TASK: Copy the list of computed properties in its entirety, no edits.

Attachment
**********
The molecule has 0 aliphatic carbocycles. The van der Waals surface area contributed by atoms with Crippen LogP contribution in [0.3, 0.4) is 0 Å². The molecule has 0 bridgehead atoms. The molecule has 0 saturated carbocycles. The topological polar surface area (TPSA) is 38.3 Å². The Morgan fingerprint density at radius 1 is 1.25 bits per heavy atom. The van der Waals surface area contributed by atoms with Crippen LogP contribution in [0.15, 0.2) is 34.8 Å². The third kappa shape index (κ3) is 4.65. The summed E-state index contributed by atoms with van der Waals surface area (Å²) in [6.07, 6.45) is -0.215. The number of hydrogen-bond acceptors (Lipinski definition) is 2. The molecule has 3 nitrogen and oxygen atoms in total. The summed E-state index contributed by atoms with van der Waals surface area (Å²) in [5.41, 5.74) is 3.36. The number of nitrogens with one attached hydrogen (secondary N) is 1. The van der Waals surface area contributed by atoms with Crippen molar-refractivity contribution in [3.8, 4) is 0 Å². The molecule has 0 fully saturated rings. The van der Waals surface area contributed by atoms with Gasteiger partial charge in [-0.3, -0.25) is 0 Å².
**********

The molecule has 0 aliphatic carbocycles. The van der Waals surface area contributed by atoms with Crippen LogP contribution in [0.3, 0.4) is 0 Å². The molecule has 0 bridgehead atoms. The molecule has 0 saturated carbocycles. The topological polar surface area (TPSA) is 38.3 Å². The Morgan fingerprint density at radius 1 is 1.25 bits per heavy atom. The van der Waals surface area contributed by atoms with Crippen LogP contribution in [0.15, 0.2) is 34.8 Å². The third kappa shape index (κ3) is 4.65. The summed E-state index contributed by atoms with van der Waals surface area (Å²) in [6.07, 6.45) is -0.215. The number of hydrogen-bond acceptors (Lipinski definition) is 2. The molecule has 3 nitrogen and oxygen atoms in total. The summed E-state index contributed by atoms with van der Waals surface area (Å²) in [5.41, 5.74) is 3.36. The number of nitrogens with one attached hydrogen (secondary N) is 1. The van der Waals surface area contributed by atoms with Crippen molar-refractivity contribution in [3.8, 4) is 0 Å². The molecule has 0 fully saturated rings. The van der Waals surface area contributed by atoms with Gasteiger partial charge in [-0.3, -0.25) is 0 Å².